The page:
The Iron Lady is no more. For months now Prime Minister Margaret Thatcher has quietly been trying to remove the outspokenly anti-Soviet ''Iron Lady'' label pinned onto her by former Soviet leader Leonid Brezhnev.
Her appearance in Moscow at the funeral of Yuri Andropov confirms she intends to tear the label in half and throw it away.
Her public speeches have changed considerably from her early days in office. Instead of denunciations she now calls for dialogue.
Aides say her conversion came well before President Reagan's new, softer line toward Moscow this year. It means three of the main figures within the NATO alliance - Mr. Reagan, Helmut Kohl, and Mrs. Thatcher - are all stressing this is the time for at least a partial thaw.
Thatcher aides add the caveat that hers is a change of style rather than substance: She has not changed her personal antipathy toward the Soviet system of government or its ideology.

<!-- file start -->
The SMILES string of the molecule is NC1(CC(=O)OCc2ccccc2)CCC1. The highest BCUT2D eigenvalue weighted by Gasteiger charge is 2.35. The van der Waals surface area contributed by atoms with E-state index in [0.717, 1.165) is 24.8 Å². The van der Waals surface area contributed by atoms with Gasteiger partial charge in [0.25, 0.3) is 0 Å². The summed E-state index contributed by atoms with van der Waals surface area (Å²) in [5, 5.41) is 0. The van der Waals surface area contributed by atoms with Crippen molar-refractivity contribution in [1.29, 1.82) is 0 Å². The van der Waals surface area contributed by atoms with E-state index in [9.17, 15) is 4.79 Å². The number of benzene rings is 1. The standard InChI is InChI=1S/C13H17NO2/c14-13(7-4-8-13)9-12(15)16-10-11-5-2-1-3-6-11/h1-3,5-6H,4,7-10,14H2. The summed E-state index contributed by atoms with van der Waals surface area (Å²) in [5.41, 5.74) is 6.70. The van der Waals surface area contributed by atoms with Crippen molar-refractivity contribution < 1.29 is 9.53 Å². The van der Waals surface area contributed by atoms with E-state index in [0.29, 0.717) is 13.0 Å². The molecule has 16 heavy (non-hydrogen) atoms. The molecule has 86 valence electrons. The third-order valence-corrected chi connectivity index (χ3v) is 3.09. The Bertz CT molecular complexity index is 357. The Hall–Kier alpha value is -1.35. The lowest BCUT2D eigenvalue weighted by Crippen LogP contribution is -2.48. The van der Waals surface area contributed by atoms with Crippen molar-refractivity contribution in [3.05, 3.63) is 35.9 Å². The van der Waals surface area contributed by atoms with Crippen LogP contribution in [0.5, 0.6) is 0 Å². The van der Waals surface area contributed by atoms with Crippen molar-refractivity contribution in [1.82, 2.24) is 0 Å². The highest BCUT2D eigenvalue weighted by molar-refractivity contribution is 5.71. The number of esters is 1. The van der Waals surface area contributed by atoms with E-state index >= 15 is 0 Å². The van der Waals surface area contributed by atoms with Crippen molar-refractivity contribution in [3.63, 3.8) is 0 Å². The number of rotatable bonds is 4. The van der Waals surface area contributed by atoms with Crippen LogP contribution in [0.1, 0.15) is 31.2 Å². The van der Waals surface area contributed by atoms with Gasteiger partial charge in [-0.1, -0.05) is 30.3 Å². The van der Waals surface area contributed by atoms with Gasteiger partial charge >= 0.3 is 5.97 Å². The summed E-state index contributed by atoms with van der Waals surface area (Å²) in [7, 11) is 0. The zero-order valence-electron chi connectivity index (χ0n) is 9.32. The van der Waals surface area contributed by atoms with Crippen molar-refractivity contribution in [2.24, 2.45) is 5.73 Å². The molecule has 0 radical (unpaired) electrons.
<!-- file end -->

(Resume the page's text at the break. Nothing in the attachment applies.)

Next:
But her public stance has been changing since her reelection to 10 Downing Street last June.
Her visit to Hungary two weeks ago was a clear sign of her intentions: ''While I am known as the Iron Lady,'' she said at the end of that visit, ''I also have an iron resolve to work for peace.''
Mrs. Thatcher came to power in 1979 noted for fierce, uncompromising verbal attacks on Moscow - rather as Ronald Reagan came to Washington a year later. For years she kept up a fusillade of criticism against Soviet expansionism, attacks on dissidents, economic decline, and what she saw as a lack of morality.
But by last September there were hints of change.
In Washington at the end of September, she was still accusing Soviet leaders of presiding over ''a modern version of the early tyrannies of history.'' Yet in the same speeches she was also saying, ''We live on the same planet and we have to go on sharing it.''
The softer line was not picked up by the British press at the time. Her aides did not highlight such comments in press briefings lest her conversion seem too sudden.
Yet the milder language continued to grow.
One reason was a desire to stake out a somewhat separate position from Washington, while adhering to US positions in public.